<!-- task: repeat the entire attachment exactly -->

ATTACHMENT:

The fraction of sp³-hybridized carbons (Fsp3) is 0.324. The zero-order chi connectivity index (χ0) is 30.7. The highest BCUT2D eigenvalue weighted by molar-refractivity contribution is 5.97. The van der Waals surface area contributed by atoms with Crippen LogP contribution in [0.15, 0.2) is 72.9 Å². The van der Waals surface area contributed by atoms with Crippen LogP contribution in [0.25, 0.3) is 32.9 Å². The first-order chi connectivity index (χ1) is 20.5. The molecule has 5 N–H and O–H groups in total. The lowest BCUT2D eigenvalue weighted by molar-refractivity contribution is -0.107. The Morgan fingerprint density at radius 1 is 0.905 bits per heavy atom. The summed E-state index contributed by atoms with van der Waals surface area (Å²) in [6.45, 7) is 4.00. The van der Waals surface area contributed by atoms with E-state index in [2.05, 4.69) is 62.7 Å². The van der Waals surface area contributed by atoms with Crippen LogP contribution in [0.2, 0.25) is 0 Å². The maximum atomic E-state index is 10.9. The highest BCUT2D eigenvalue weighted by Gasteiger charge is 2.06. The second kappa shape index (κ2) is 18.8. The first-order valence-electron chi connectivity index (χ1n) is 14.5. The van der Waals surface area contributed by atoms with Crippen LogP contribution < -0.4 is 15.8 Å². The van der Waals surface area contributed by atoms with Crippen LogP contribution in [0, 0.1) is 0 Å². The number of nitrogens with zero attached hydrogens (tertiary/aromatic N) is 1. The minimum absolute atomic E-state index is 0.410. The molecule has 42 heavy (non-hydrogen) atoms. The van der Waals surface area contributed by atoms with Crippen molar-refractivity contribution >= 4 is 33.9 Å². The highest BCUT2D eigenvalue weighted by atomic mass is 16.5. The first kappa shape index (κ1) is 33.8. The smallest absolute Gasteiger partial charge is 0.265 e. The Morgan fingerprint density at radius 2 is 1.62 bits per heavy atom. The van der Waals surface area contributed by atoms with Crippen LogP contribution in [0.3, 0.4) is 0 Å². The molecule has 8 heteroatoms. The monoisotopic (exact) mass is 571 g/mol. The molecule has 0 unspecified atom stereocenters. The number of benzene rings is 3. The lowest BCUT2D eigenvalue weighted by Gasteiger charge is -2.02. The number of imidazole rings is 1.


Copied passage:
The fraction of sp³-hybridized carbons (Fsp3) is 0.324. The zero-order chi connectivity index (χ0) is 30.7. The highest BCUT2D eigenvalue weighted by molar-refractivity contribution is 5.97. The van der Waals surface area contributed by atoms with Crippen LogP contribution in [0.15, 0.2) is 72.9 Å². The van der Waals surface area contributed by atoms with Crippen LogP contribution in [0.25, 0.3) is 32.9 Å². The first-order chi connectivity index (χ1) is 20.5. The molecule has 5 N–H and O–H groups in total. The lowest BCUT2D eigenvalue weighted by molar-refractivity contribution is -0.107. The Morgan fingerprint density at radius 1 is 0.905 bits per heavy atom. The summed E-state index contributed by atoms with van der Waals surface area (Å²) in [6.45, 7) is 4.00. The van der Waals surface area contributed by atoms with E-state index in [2.05, 4.69) is 62.7 Å². The van der Waals surface area contributed by atoms with Crippen LogP contribution in [0.2, 0.25) is 0 Å². The maximum atomic E-state index is 10.9. The highest BCUT2D eigenvalue weighted by Gasteiger charge is 2.06. The second kappa shape index (κ2) is 18.8. The first-order valence-electron chi connectivity index (χ1n) is 14.5. The van der Waals surface area contributed by atoms with Crippen LogP contribution < -0.4 is 15.8 Å². The van der Waals surface area contributed by atoms with Crippen LogP contribution in [0, 0.1) is 0 Å². The number of nitrogens with zero attached hydrogens (tertiary/aromatic N) is 1. The minimum absolute atomic E-state index is 0.410. The molecule has 42 heavy (non-hydrogen) atoms. The van der Waals surface area contributed by atoms with Crippen molar-refractivity contribution >= 4 is 33.9 Å². The highest BCUT2D eigenvalue weighted by atomic mass is 16.5. The first kappa shape index (κ1) is 33.8. The smallest absolute Gasteiger partial charge is 0.265 e. The Morgan fingerprint density at radius 2 is 1.62 bits per heavy atom. The van der Waals surface area contributed by atoms with Crippen LogP contribution in [0.3, 0.4) is 0 Å². The molecule has 8 heteroatoms. The monoisotopic (exact) mass is 571 g/mol. The molecule has 0 unspecified atom stereocenters. The number of benzene rings is 3. The lowest BCUT2D eigenvalue weighted by Gasteiger charge is -2.02. The number of imidazole rings is 1.